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Things I wish my students knew...

I wish my students knew that…

  • I am on their side and desire to see them do well.

  • There is no short cut to the hard work of practicing.

  • Music can be its own reward.

  • We are confronted with who we are when attempting to master a piece.

  • We can become who we want to be through music’s inspiration and study.

  • Music is not reserved and owned by a select few; it belongs to everyone.

  • Failures are cobblestones paving the road to achievements, and are a normal and expected part of the process.

  • A new piece is hardest the first couple of days; then, it gradually becomes easier.

  • It’s not time wasted to keep trying.

  • Music may be given as a gift and can be remembered forever.

  • A sense of humor is key to understanding even the most serious composers.

  • Playing slowly allows the mind to process all the information, build muscle memory, and learn the music faster.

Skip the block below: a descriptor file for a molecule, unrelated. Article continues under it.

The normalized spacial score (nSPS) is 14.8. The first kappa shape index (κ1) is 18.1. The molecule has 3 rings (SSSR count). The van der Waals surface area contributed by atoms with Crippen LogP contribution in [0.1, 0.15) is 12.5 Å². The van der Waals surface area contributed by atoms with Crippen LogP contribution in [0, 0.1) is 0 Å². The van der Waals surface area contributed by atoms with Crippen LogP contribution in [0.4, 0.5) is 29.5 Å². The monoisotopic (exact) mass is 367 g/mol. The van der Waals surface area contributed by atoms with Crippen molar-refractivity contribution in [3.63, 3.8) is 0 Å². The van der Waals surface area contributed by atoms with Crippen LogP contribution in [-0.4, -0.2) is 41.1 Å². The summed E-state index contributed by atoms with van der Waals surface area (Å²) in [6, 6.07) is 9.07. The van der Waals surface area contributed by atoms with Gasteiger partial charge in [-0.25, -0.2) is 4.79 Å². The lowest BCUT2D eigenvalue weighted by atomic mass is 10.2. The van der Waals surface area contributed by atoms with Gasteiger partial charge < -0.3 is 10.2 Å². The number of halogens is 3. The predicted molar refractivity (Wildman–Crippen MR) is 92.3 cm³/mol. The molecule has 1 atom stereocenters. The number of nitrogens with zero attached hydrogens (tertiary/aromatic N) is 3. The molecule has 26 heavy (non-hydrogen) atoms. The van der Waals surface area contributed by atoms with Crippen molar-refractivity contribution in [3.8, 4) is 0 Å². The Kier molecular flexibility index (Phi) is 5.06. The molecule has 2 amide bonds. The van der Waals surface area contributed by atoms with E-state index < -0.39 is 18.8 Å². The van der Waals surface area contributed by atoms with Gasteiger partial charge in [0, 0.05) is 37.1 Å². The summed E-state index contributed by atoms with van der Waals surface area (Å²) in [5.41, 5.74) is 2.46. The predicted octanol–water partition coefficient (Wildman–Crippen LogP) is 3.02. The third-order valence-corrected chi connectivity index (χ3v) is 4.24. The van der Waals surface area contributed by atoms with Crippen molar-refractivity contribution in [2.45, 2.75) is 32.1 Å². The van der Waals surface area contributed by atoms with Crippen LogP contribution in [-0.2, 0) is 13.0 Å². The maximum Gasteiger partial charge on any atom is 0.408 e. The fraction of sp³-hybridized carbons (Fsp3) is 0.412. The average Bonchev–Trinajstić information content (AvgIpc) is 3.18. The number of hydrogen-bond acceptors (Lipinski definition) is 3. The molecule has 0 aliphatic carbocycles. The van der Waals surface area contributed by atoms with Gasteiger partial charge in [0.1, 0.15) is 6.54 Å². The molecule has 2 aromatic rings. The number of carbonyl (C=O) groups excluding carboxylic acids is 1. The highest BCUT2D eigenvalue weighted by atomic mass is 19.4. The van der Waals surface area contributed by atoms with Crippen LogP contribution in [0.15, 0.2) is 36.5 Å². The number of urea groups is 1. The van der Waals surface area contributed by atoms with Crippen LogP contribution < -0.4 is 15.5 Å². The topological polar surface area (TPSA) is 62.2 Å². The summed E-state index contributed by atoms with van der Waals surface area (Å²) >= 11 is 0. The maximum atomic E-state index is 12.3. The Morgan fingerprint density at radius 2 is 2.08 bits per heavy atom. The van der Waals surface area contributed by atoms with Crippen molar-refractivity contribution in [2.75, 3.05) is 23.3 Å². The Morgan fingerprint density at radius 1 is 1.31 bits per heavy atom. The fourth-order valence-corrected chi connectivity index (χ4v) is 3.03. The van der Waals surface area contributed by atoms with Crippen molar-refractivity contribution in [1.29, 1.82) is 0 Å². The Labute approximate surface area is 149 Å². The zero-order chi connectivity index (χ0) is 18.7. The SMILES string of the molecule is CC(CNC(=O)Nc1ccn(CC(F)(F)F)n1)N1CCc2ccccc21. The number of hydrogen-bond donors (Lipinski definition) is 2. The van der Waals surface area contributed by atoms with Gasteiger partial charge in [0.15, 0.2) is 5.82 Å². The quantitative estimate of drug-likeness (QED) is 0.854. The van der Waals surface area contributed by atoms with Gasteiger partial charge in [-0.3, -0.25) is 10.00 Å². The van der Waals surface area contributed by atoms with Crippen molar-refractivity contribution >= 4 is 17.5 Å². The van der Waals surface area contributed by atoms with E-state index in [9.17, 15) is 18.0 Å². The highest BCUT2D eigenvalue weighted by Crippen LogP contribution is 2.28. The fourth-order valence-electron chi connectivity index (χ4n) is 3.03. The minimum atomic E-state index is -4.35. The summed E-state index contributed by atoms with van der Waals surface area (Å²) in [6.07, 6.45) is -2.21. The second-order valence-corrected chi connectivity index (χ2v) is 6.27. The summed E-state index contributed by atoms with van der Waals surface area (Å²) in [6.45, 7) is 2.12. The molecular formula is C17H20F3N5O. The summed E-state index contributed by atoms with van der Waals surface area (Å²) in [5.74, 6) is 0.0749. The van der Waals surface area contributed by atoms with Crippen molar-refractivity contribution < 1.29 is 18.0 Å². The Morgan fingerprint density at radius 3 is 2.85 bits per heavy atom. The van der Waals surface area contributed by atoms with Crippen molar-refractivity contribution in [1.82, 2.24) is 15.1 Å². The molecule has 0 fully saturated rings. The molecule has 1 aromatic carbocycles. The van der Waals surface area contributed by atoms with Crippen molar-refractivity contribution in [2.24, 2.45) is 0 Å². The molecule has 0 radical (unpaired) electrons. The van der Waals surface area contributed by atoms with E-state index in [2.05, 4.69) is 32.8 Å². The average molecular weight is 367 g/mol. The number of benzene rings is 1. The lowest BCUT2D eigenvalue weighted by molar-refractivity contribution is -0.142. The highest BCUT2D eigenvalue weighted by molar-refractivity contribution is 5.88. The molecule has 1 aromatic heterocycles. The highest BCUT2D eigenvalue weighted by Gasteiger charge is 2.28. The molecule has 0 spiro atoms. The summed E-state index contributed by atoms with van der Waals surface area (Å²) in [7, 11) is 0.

• Isolating tricky spots and the surrounding transitions is the most efficient way to improve a piece.

  • Allow yourself to feel frustrated.

  • Remember the goals you met and what you did well.

  • While it is good to have passion about doing well in a lesson in front of a teacher, it is more beneficial for the student if they redirect their passion toward love of the music instead.

  • Let your teacher worry about how to help you develop; just bring your best preparation.

  • Teachers are students, too.

  • Good teachers want their students to do well. Great teachers want their students to become better than they are.

  • A good recording or live performance can teach you what it means to be expressive.

  • Repetition is necessary, normal, and offers freedom.

  • Some musicians favor learning by ear; some musicians favor learning by sight-reading. Both are good, both are necessary.

  • It takes experience to listen to yourself while you play.

  • Musicians live in the past, present and future all at once. Anticipate what comes next in order to guide the listener in the overall structure.

  • The best way to prepare for a performance is to play for as many people as you can before the concert.

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